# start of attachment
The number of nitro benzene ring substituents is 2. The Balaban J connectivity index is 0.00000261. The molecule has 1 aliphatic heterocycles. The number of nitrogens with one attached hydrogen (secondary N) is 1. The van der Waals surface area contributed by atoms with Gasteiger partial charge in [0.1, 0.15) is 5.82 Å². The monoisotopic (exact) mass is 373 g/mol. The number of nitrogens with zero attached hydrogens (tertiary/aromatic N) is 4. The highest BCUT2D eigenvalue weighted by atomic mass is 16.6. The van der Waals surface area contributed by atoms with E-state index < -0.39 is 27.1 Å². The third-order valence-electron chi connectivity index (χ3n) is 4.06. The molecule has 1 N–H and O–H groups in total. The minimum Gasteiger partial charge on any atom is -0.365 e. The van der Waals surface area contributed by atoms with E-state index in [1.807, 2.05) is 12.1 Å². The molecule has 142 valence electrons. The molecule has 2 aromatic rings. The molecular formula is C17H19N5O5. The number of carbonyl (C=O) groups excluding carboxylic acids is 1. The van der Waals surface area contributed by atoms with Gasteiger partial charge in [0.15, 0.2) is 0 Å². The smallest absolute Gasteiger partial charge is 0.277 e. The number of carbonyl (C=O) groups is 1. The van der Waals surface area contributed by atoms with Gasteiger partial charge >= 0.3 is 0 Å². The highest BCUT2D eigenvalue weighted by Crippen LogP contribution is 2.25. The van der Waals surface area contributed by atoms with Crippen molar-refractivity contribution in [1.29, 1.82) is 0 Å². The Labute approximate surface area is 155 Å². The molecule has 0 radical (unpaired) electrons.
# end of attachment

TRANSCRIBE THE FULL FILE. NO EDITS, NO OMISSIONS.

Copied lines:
The number of nitro benzene ring substituents is 2. The Balaban J connectivity index is 0.00000261. The molecule has 1 aliphatic heterocycles. The number of nitrogens with one attached hydrogen (secondary N) is 1. The van der Waals surface area contributed by atoms with Gasteiger partial charge in [0.1, 0.15) is 5.82 Å². The monoisotopic (exact) mass is 373 g/mol. The number of nitrogens with zero attached hydrogens (tertiary/aromatic N) is 4. The highest BCUT2D eigenvalue weighted by atomic mass is 16.6. The van der Waals surface area contributed by atoms with E-state index < -0.39 is 27.1 Å². The third-order valence-electron chi connectivity index (χ3n) is 4.06. The molecule has 1 N–H and O–H groups in total. The minimum Gasteiger partial charge on any atom is -0.365 e. The van der Waals surface area contributed by atoms with E-state index in [1.807, 2.05) is 12.1 Å². The molecule has 142 valence electrons. The molecule has 2 aromatic rings. The molecular formula is C17H19N5O5. The number of carbonyl (C=O) groups excluding carboxylic acids is 1. The van der Waals surface area contributed by atoms with Gasteiger partial charge in [0.15, 0.2) is 0 Å². The smallest absolute Gasteiger partial charge is 0.277 e. The number of carbonyl (C=O) groups is 1. The van der Waals surface area contributed by atoms with Gasteiger partial charge >= 0.3 is 0 Å². The highest BCUT2D eigenvalue weighted by Crippen LogP contribution is 2.25. The van der Waals surface area contributed by atoms with Crippen molar-refractivity contribution in [1.29, 1.82) is 0 Å². The Labute approximate surface area is 155 Å². The molecule has 0 radical (unpaired) electrons.